(see Death of the Central Dogma and other
articles in the series, SiS 24).
Evidence of the inextricable entanglement between the organism
and its experience of the environment is forcing us to rethink not only genetics,
but evolution [4, 5] (Epigenetic Inheritance
- What Genes Remember, SiS 41; Development
and Evolution Revisited, ISIS scientific preprint). The phenomenon of
‘epigenetic inheritance’ indicating that experience during a crucial period
of an individual’s life could influence subsequent generations, is nothing
short of the ‘inheritance of acquired characters’, a mechanism of evolution
attributed to Lamarck. Lamarck was the subject of ridicule and derision in
the mainstream account; as opposed to Darwin, whose theory of evolution by
natural selection has remained unquestioningly revered to this day. So, was
Darwin’s Lamarckian tendencies
As every serious student of evolution knows, Darwin did subscribe to the
inheritance of acquired characters as an important subsidiary mechanism to
natural selection; it was only his followers, the neo-Darwinists who were
vehemently opposed to it . And since the first publication of his Origin
of Species in 1859, Darwin became more and more absorbed in the idea.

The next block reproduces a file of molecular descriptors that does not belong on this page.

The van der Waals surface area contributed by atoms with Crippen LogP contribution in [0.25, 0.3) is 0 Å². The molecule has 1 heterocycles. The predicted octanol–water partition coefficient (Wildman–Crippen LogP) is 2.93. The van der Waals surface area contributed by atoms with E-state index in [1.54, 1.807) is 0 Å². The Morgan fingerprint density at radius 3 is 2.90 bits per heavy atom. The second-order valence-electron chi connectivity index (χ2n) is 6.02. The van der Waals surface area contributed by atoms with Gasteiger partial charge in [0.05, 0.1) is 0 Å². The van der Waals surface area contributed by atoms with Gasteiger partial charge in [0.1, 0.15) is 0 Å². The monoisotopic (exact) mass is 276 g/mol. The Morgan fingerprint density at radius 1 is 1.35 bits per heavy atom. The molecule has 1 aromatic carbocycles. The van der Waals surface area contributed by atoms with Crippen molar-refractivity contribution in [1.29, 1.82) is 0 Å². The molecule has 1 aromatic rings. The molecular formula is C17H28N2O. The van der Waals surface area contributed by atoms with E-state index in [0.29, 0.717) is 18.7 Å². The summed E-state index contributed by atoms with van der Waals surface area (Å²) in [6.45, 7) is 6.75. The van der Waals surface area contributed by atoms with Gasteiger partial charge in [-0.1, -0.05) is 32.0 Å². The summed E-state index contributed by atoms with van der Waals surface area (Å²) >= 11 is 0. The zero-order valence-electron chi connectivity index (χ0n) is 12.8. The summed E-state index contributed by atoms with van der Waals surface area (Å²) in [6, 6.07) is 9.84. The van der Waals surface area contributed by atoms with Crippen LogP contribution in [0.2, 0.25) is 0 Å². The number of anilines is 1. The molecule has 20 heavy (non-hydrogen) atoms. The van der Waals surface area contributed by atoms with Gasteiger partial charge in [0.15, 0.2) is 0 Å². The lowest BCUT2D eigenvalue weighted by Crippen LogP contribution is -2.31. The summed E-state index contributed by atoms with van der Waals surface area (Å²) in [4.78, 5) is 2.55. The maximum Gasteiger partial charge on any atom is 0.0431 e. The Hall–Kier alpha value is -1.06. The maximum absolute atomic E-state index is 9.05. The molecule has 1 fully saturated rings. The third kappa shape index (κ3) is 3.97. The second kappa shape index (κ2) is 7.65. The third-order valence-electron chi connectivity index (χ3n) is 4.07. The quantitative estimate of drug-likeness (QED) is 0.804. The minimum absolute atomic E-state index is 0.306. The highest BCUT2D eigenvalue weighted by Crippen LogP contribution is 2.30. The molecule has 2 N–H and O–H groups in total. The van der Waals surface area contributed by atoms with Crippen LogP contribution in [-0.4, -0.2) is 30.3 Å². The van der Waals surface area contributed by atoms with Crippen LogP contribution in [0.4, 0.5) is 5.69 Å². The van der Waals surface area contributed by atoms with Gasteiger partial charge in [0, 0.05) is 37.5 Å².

In 1868, Darwin put forward the theory of Pangenesis to account
for the inheritance of acquired characters. He suggested that all cells of
an organism shed minute particles, or gemmules, which circulate throughout
the body and are passed on to the nest generation through the germ cells,
thereby transmitting the characteristics of the parents to their offspring.
And if the cells of the parents undergo changes during their life time,
those changes would also be transmitted to the offspring.
Darwin’s cousin Francis Galton designed a series of blood transfusion
experiments on rabbits with different pigments to test the theory of Pangenesis,
or at any rate, to test if gemmules existed; but found no evidence for them,
and the theory was largely abandoned.
Within the past decade, geneticists have discovered substantial amounts of
nucleic acids circulating in the bloodstream which are taken up by cells and
transported to the nucleus, where they could be integrated into the cells’ genome
(see [6, 7] Latest Exposé on the Fluid Genome,
SiS 15; Intercommunication
via Circulating Nucleic Acids, SiS 42)). These nucleic acids appear
suspiciously like Darwin’s gemmules.
Liu Yongshen at the Henan Institute of Science and Technology
in Xinxiang, China, described Darwin’s theory of Pangenesis in some detail
and reviewed both historical and more recent evidence in support of it, referring
to fascinating findings on blood transfusion that have been expurgated from
the mainstream account. He concluded that  “a considerable revision of
views on Darwin’s Pangenesis must occur before a new comprehensive genetic